Sports Medicine

, Volume 37, Issue 4–5, pp 353–357 | Cite as

Fluid Replacement and Performance During the Marathon

  • Samuel N. Cheuvront
  • Scott J. Montain
  • Michael N. Sawka
Conference Paper


The primary purpose of this review is to relate a universal strategy for replacing fluids to optimise marathon performance. A secondary purpose is to examine common ‘matters of debate’ that may modify fluid needs to include the importance of realistic convective air flow, metabolic water production and waters of association with glycogen. The metabolic demands of marathon running can result in substantial sweat losses and levels of dehydration consistent with compromised endurance performance. Recommendations are provided to individualise fluid intakes with the goal of preventing excessive dehydration (>2% body mass) as well as weight gain. The minor importance of ‘matters of debate’ to fluid replacement is also discussed.


Heat Transfer Coefficient Marathon Running Drinking Rate Body Mass Loss Sweating Rate 
These keywords were added by machine and not by the authors. This process is experimental and the keywords may be updated as the learning algorithm improves.



The authors would like to thank Daniel A. Goodman (MS), Matthew R. Ely (MS) and Sergeant Erik B. Lloyd for technical assistance in preparing this manuscript. The authors also thank Robert W. Kenefick (PhD) for reviewing this manuscript. The view, opinions and/or findings contained in this report are those of the authors and should not be construed as an official Department of the Army position, or decision, unless so designated by other official documentation. The authors have indicated that they have no affiliation or financial interest in any organisation(s) that may have a direct interest in the subject matter of this article.


  1. 1.
    Cheuvront SN, Haynnes EM. Thermoregulafion and marathon running: biological and environmental influences. Sports Med 2001; 31: 743–62PubMedCrossRefGoogle Scholar
  2. 2.
    Costill DL. Sweating: its composition and effects on body fluids. Ann N Y Acad Sci 1977; 301: 160–74PubMedCrossRefGoogle Scholar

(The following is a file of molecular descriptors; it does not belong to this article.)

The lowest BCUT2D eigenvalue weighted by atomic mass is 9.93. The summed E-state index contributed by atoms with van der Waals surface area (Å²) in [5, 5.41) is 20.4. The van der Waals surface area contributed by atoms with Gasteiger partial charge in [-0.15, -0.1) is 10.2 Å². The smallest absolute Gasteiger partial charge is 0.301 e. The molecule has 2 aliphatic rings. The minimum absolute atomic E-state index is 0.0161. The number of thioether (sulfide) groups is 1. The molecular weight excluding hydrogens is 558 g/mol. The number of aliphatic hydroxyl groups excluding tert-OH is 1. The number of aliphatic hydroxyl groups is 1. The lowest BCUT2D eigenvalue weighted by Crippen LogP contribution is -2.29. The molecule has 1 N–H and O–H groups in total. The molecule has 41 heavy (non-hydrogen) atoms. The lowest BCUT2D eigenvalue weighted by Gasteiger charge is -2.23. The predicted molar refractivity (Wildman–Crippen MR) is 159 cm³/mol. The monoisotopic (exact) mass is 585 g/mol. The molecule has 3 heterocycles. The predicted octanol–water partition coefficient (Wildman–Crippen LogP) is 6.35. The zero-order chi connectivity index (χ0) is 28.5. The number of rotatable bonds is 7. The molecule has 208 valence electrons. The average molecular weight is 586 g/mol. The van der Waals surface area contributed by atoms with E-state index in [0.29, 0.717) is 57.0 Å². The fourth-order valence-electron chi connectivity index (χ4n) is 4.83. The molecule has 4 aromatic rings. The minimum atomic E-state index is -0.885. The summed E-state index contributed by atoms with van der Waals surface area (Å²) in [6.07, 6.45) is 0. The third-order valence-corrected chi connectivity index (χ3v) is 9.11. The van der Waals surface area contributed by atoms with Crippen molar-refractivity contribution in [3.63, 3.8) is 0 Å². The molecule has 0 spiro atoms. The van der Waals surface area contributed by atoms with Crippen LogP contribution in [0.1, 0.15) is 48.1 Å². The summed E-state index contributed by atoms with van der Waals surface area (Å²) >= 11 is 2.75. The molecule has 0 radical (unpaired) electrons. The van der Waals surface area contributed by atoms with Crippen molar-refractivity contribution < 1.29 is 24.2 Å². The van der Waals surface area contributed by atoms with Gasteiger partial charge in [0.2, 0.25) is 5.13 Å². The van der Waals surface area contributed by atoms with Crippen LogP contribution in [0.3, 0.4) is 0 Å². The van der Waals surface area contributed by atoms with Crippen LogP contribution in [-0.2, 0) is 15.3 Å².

3. 3.
    Casa DJ, Clarkson PM, Roberts WO. American College of Sports Medicine roundtable on hydration and physical activity: consensus statements. Curr Sports Med Rep 2005; 4: 115–27PubMedGoogle Scholar
  4. 4.
    Convertion VA, Armstrong LE, Coyle EF, et al. American College of Sports Medicine position stand: exercise and fluid replacement. Med Sci Sports Exerc 1996; 28: i–viiCrossRefGoogle Scholar
  5. 5.
    Gagge AP, Gonzalez RR. Mechanisms of heat exchange: biophysics and physiology. In: Fregly MJ, Blatteis CM, editors. Handbook of physiology. New York: Oxford University Press, 1996: 45–84Google Scholar
  6. 6.
    Adams WC. Influence of exercise mode and selected ambient conditions on skin temperature. Ann N Y Acad Sci 1977; 301: 110–27PubMedCrossRefGoogle Scholar
  7. 7.
    Noakes T. Fluid replacement during marathon running. Clin J Sport Med 2003; 13: 309–18PubMedCrossRefGoogle Scholar
  8. 8.
    Adams WC, Mack GW, Langhans GW, et al. Effects of varied air velocity on sweating and evaporative rates during exercise. J Appl Physiol 1992; 73: 2668–74PubMedGoogle Scholar
  9. 9.
    Sherman WM, Plyley MJ, Sharp RL, et al. Muscle glycogen storage and its relationship with water. Int J Sports Med 1982; 3: 224CrossRefGoogle Scholar
  10. 10.
    Channareddy S, Jose SS, Lanes N. Ethanol binding to a model carbohydrate, glycogen. Biochem Pharmacol 1996; 52: 1911–4PubMedCrossRefGoogle Scholar

Copyright information

© Adis Data Information BV 2007

Authors and Affiliations

  • Samuel N. Cheuvront
    • 1
  • Scott J. Montain
    • 1
  • Michael N. Sawka
    • 1
  1. 1.US Army Research Institute of Environmental MedicineNatickUSA

Personalised recommendations